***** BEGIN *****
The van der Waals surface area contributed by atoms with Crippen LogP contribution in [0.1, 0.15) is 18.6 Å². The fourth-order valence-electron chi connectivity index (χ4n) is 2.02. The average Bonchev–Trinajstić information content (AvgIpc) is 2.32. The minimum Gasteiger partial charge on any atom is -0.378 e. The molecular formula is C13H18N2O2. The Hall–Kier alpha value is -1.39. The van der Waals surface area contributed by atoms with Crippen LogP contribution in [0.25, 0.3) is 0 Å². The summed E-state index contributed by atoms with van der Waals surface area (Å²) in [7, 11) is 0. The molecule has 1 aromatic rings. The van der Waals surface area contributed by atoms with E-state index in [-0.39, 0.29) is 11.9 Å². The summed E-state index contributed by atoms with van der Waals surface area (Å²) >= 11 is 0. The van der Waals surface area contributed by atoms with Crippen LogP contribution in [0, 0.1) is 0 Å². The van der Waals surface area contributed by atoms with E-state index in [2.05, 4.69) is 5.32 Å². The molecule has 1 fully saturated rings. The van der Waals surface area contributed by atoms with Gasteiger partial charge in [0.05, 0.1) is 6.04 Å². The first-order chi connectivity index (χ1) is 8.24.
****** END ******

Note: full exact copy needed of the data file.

The van der Waals surface area contributed by atoms with Crippen LogP contribution in [0.1, 0.15) is 18.6 Å². The fourth-order valence-electron chi connectivity index (χ4n) is 2.02. The average Bonchev–Trinajstić information content (AvgIpc) is 2.32. The minimum Gasteiger partial charge on any atom is -0.378 e. The molecular formula is C13H18N2O2. The Hall–Kier alpha value is -1.39. The van der Waals surface area contributed by atoms with Crippen LogP contribution in [0.25, 0.3) is 0 Å². The summed E-state index contributed by atoms with van der Waals surface area (Å²) in [7, 11) is 0. The molecule has 1 aromatic rings. The van der Waals surface area contributed by atoms with E-state index in [-0.39, 0.29) is 11.9 Å². The summed E-state index contributed by atoms with van der Waals surface area (Å²) >= 11 is 0. The van der Waals surface area contributed by atoms with Crippen LogP contribution in [0, 0.1) is 0 Å². The van der Waals surface area contributed by atoms with E-state index in [2.05, 4.69) is 5.32 Å². The molecule has 1 fully saturated rings. The van der Waals surface area contributed by atoms with Gasteiger partial charge in [0.05, 0.1) is 6.04 Å². The first-order chi connectivity index (χ1) is 8.24.